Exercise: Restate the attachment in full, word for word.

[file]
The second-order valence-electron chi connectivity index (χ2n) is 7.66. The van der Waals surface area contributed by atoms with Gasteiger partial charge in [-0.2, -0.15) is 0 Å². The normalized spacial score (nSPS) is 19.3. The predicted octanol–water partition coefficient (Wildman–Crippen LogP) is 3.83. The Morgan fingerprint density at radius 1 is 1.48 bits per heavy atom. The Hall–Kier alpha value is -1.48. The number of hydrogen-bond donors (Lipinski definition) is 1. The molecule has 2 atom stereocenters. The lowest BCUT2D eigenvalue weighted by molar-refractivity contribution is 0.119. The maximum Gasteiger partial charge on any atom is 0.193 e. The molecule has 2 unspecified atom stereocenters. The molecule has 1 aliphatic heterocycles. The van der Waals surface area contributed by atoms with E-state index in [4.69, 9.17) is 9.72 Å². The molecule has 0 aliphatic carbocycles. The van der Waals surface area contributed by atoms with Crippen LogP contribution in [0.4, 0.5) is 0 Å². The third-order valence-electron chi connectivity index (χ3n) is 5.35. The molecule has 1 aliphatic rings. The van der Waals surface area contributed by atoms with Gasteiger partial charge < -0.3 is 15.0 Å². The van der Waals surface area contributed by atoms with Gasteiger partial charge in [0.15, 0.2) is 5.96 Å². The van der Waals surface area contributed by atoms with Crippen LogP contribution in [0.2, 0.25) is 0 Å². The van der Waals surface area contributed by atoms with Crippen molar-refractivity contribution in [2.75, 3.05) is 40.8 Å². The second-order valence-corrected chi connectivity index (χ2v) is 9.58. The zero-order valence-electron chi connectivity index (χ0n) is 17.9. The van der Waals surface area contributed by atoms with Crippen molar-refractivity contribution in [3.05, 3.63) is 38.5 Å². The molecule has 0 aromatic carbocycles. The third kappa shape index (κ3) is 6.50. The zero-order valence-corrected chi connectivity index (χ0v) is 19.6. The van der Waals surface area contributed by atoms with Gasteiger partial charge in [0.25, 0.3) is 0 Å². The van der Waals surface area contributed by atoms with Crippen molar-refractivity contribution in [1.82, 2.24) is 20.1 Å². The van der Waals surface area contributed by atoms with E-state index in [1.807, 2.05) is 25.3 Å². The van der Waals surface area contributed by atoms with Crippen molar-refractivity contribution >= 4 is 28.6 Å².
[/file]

The second-order valence-electron chi connectivity index (χ2n) is 7.66. The van der Waals surface area contributed by atoms with Gasteiger partial charge in [-0.2, -0.15) is 0 Å². The normalized spacial score (nSPS) is 19.3. The predicted octanol–water partition coefficient (Wildman–Crippen LogP) is 3.83. The Morgan fingerprint density at radius 1 is 1.48 bits per heavy atom. The Hall–Kier alpha value is -1.48. The number of hydrogen-bond donors (Lipinski definition) is 1. The molecule has 2 atom stereocenters. The lowest BCUT2D eigenvalue weighted by molar-refractivity contribution is 0.119. The maximum Gasteiger partial charge on any atom is 0.193 e. The molecule has 2 unspecified atom stereocenters. The molecule has 1 aliphatic heterocycles. The van der Waals surface area contributed by atoms with E-state index in [4.69, 9.17) is 9.72 Å². The molecule has 0 aliphatic carbocycles. The van der Waals surface area contributed by atoms with Crippen LogP contribution in [0.4, 0.5) is 0 Å². The third-order valence-electron chi connectivity index (χ3n) is 5.35. The molecule has 1 aliphatic rings. The van der Waals surface area contributed by atoms with Gasteiger partial charge < -0.3 is 15.0 Å². The van der Waals surface area contributed by atoms with Gasteiger partial charge in [0.15, 0.2) is 5.96 Å². The van der Waals surface area contributed by atoms with Crippen LogP contribution in [0.2, 0.25) is 0 Å². The van der Waals surface area contributed by atoms with Crippen molar-refractivity contribution in [2.75, 3.05) is 40.8 Å². The second-order valence-corrected chi connectivity index (χ2v) is 9.58. The zero-order valence-electron chi connectivity index (χ0n) is 17.9. The van der Waals surface area contributed by atoms with Crippen molar-refractivity contribution in [3.05, 3.63) is 38.5 Å². The molecule has 0 aromatic carbocycles. The third kappa shape index (κ3) is 6.50. The zero-order valence-corrected chi connectivity index (χ0v) is 19.6. The van der Waals surface area contributed by atoms with Gasteiger partial charge in [0.25, 0.3) is 0 Å². The van der Waals surface area contributed by atoms with Crippen molar-refractivity contribution in [1.82, 2.24) is 20.1 Å². The van der Waals surface area contributed by atoms with E-state index in [1.807, 2.05) is 25.3 Å². The van der Waals surface area contributed by atoms with Crippen molar-refractivity contribution >= 4 is 28.6 Å².